What’s missing from the photo? Well, I store my clay in a repurposed CD cabinet with lots of little cubby-holes. I already had spots for the two older steels; had those put away before I thought to take a photo; and then couldn’t even remember how many new tubes I’d added to the existing stash… The thing is, Hadar has at least one more “friendly” clay coming out (i.e., that debinders and sinters in a single firing comparable in length to that of the much-easier-to-fire fine silver), and it’s a Friendly Rose Bronze. I’ve loved working with her original Rose Bronze since I first got my hands on it, so I know I’ll be ordering some of that before I’ve worked my way through all these.

Not to worry, though, I’ve got a workshop series coming up in April and May. It’s based on the Teacher Accreditation program from which I just graduated, expanding offerings I’ve been offering for several years. I’ll be ordering more clay powders for participants to use in that, and will get myself some Friendly Rose Bronze then. (And, no, I don’t know the date when they’ll be officially released to the public. As an Accredited Teacher of Hadar’s Clays, I can get small amounts early, not enough to stock a reseller’s shop, but all that I need for my own testing and teaching, which is great!)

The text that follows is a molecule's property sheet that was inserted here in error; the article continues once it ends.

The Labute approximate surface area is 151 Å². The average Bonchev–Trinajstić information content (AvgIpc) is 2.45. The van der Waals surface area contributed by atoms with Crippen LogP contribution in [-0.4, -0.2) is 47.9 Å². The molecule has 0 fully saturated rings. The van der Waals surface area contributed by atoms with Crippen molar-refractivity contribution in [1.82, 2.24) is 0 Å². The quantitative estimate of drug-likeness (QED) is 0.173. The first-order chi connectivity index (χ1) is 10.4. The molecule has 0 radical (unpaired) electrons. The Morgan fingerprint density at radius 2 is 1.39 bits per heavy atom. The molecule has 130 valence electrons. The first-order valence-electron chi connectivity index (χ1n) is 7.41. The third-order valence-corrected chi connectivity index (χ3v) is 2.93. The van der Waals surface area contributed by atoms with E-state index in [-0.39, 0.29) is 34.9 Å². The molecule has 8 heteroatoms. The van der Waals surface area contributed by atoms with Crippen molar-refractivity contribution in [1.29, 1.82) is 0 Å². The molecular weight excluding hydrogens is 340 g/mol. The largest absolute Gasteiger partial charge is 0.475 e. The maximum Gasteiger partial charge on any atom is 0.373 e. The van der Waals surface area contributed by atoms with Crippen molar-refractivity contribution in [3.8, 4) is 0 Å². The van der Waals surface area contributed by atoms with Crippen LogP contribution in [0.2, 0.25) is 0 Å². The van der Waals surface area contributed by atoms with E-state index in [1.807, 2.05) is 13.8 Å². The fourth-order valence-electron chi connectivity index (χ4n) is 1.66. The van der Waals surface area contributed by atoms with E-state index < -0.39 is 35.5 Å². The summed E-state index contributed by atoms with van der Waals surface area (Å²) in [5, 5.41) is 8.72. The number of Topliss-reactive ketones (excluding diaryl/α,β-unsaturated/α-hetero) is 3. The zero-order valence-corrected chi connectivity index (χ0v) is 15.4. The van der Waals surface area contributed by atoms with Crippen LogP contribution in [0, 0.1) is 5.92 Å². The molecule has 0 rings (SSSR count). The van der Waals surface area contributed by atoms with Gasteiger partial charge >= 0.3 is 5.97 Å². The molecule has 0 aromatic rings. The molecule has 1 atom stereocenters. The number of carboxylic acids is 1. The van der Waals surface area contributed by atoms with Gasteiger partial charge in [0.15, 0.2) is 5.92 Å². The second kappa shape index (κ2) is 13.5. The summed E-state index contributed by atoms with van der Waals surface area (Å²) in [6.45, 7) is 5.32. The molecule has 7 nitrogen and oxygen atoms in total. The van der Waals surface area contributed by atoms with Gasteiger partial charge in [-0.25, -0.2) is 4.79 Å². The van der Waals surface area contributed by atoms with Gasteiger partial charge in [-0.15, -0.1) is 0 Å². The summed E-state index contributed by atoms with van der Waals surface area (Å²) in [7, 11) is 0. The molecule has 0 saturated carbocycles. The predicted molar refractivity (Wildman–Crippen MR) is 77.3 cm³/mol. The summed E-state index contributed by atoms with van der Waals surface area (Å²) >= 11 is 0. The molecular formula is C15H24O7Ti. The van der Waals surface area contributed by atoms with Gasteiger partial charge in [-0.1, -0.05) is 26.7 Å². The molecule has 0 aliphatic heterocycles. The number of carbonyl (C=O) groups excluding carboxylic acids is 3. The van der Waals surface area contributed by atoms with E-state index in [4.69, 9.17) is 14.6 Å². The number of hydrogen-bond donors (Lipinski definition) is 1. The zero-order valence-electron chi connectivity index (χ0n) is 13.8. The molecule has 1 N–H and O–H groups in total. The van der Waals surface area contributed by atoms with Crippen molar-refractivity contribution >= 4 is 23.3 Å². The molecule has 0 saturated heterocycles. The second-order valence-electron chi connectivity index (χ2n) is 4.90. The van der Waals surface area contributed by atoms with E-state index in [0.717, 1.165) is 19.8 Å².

So I need to stop nattering here and go make some pieces to sell, and teach some workshops (including several more using fine silver this month!), to bring in enough money to pay for all these purchases: the travel and workshop expenses, studio rent and insurance, as well as the clays, beads, chains, and all!